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Calculation of Average, Uncertainty Range, and Reliability of Regional Climate Changes from AOGCM Simulations via the “Reliability Ensemble Averaging” (REA) Method

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  • 1 Abdus Salam International Centre for Theoretical Physics, Trieste, Italy
  • | 2 NCAR, Boulder, Colorado
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Abstract

The “reliability ensemble averaging” (REA) method for calculating average, uncertainty range, and a measure of reliability of simulated climate changes at the subcontinental scale from ensembles of different atmosphere–ocean general circulation model (AOGCM) simulations is introduced. The method takes into account two “reliability criteria”: the performance of the model in reproducing present-day climate (“model performance” criterion) and the convergence of the simulated changes across models (“model convergence” criterion). The REA method is applied to mean seasonal temperature and precipitation changes for the late decades of the twenty-first century, over 22 land regions of the world, as simulated by a recent set of nine AOGCM experiments for two anthropogenic emission scenarios (the A2 and B2 scenarios of the Intergovernmental Panel for Climate Change). In the A2 scenario the REA average regional temperature changes vary between about 2 and 7 K across regions and they are all outside the estimated natural variability. The uncertainty range around the REA average change as measured by ± the REA root-mean-square difference (rmsd) varies between 1 and 4 K across regions and the reliability is mostly between 0.2 and 0.8 (on a scale from 0 to 1). For precipitation, about half of the regional REA average changes, both positive and negative, are outside the estimated natural variability and they vary between about −25% and +30% (in units of percent of present-day precipitation). The uncertainty range around these changes (± rmsd) varies mostly between about 10% and 30% and the corresponding reliability varies widely across regions. The simulated changes for the B2 scenario show a high level of coherency with those for the A2 scenario. Compared to simpler approaches, the REA method allows a reduction of the uncertainty range in the simulated changes by minimizing the influence of “outlier” or poorly performing models. The method also produces a quantitative measure of reliability that shows that both criteria need to be met by the simulations in order to increase the overall reliability of the simulated changes.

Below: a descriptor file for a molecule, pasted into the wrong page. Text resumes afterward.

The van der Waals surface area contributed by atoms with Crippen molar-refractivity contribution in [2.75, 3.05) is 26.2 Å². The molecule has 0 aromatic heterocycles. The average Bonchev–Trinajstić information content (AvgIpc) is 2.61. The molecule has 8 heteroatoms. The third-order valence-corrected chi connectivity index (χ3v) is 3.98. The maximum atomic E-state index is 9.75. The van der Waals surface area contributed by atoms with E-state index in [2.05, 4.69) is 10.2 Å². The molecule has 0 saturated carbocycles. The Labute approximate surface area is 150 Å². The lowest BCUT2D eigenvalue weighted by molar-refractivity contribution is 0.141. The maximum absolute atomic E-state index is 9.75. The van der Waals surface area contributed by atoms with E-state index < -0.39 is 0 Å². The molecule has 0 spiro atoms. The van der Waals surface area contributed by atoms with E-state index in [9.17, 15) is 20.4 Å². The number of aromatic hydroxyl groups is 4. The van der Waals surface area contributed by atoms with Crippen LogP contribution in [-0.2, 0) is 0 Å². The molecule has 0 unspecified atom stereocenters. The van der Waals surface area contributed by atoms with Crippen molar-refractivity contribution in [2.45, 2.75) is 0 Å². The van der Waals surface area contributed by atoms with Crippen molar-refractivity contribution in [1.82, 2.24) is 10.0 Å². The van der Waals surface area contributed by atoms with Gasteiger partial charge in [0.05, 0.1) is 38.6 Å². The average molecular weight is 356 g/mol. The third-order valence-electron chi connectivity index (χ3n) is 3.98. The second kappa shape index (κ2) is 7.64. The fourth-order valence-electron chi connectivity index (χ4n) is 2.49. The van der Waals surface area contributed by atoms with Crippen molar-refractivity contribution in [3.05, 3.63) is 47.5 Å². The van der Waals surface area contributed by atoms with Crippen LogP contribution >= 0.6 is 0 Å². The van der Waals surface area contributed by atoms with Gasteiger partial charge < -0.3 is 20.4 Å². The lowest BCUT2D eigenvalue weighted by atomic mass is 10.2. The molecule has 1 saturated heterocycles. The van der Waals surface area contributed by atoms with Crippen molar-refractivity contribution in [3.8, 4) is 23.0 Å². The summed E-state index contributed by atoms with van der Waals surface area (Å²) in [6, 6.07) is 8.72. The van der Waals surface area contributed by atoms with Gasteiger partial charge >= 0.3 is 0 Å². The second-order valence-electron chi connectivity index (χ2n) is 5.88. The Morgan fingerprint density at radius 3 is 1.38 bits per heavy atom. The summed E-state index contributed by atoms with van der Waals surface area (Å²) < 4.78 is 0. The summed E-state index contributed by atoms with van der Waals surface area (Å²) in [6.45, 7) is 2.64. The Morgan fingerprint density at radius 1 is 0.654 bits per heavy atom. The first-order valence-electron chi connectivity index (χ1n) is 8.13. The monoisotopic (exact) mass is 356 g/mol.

Corresponding author address: Dr. Filippo Giorgi, Abdus Salam International Centre for Theoretical Physics, P.O. Box 586, Trieste 34100, Italy. Email: giorgi@ictp.trieste.it

Abstract

The “reliability ensemble averaging” (REA) method for calculating average, uncertainty range, and a measure of reliability of simulated climate changes at the subcontinental scale from ensembles of different atmosphere–ocean general circulation model (AOGCM) simulations is introduced. The method takes into account two “reliability criteria”: the performance of the model in reproducing present-day climate (“model performance” criterion) and the convergence of the simulated changes across models (“model convergence” criterion). The REA method is applied to mean seasonal temperature and precipitation changes for the late decades of the twenty-first century, over 22 land regions of the world, as simulated by a recent set of nine AOGCM experiments for two anthropogenic emission scenarios (the A2 and B2 scenarios of the Intergovernmental Panel for Climate Change). In the A2 scenario the REA average regional temperature changes vary between about 2 and 7 K across regions and they are all outside the estimated natural variability. The uncertainty range around the REA average change as measured by ± the REA root-mean-square difference (rmsd) varies between 1 and 4 K across regions and the reliability is mostly between 0.2 and 0.8 (on a scale from 0 to 1). For precipitation, about half of the regional REA average changes, both positive and negative, are outside the estimated natural variability and they vary between about −25% and +30% (in units of percent of present-day precipitation). The uncertainty range around these changes (± rmsd) varies mostly between about 10% and 30% and the corresponding reliability varies widely across regions. The simulated changes for the B2 scenario show a high level of coherency with those for the A2 scenario. Compared to simpler approaches, the REA method allows a reduction of the uncertainty range in the simulated changes by minimizing the influence of “outlier” or poorly performing models. The method also produces a quantitative measure of reliability that shows that both criteria need to be met by the simulations in order to increase the overall reliability of the simulated changes.

Corresponding author address: Dr. Filippo Giorgi, Abdus Salam International Centre for Theoretical Physics, P.O. Box 586, Trieste 34100, Italy. Email: giorgi@ictp.trieste.it

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